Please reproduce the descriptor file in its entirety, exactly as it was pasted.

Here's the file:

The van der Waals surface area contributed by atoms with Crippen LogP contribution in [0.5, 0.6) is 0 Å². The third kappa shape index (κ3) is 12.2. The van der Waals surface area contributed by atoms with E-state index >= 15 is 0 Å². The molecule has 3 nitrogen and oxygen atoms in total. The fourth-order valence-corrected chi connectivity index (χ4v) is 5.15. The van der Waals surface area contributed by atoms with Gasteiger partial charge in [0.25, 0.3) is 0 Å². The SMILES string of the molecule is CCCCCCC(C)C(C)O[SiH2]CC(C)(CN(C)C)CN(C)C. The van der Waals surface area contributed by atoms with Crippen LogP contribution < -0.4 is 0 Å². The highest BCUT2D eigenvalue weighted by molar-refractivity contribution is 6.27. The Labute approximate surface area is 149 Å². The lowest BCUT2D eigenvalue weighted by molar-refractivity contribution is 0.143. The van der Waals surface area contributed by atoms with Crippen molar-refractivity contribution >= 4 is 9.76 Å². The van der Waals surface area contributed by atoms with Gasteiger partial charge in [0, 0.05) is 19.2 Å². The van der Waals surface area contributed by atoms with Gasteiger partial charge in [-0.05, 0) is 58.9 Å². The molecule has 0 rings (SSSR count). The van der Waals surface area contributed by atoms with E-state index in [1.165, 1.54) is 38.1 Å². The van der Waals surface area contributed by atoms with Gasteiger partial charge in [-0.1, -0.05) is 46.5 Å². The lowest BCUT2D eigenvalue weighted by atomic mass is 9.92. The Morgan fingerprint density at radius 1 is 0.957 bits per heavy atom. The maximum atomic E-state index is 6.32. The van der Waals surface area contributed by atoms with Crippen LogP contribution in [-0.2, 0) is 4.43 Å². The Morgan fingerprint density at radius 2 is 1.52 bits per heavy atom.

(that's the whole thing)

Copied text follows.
The van der Waals surface area contributed by atoms with Crippen LogP contribution in [0.5, 0.6) is 0 Å². The third kappa shape index (κ3) is 12.2. The van der Waals surface area contributed by atoms with E-state index >= 15 is 0 Å². The molecule has 3 nitrogen and oxygen atoms in total. The fourth-order valence-corrected chi connectivity index (χ4v) is 5.15. The van der Waals surface area contributed by atoms with Gasteiger partial charge in [0.25, 0.3) is 0 Å². The SMILES string of the molecule is CCCCCCC(C)C(C)O[SiH2]CC(C)(CN(C)C)CN(C)C. The van der Waals surface area contributed by atoms with Crippen LogP contribution < -0.4 is 0 Å². The highest BCUT2D eigenvalue weighted by molar-refractivity contribution is 6.27. The Labute approximate surface area is 149 Å². The lowest BCUT2D eigenvalue weighted by molar-refractivity contribution is 0.143. The van der Waals surface area contributed by atoms with Crippen molar-refractivity contribution >= 4 is 9.76 Å². The van der Waals surface area contributed by atoms with Gasteiger partial charge in [0, 0.05) is 19.2 Å². The van der Waals surface area contributed by atoms with Gasteiger partial charge in [-0.05, 0) is 58.9 Å². The molecule has 0 rings (SSSR count). The van der Waals surface area contributed by atoms with E-state index in [1.165, 1.54) is 38.1 Å². The van der Waals surface area contributed by atoms with Gasteiger partial charge in [-0.1, -0.05) is 46.5 Å². The lowest BCUT2D eigenvalue weighted by atomic mass is 9.92. The Morgan fingerprint density at radius 1 is 0.957 bits per heavy atom. The maximum atomic E-state index is 6.32. The van der Waals surface area contributed by atoms with Crippen LogP contribution in [-0.2, 0) is 4.43 Å². The Morgan fingerprint density at radius 2 is 1.52 bits per heavy atom.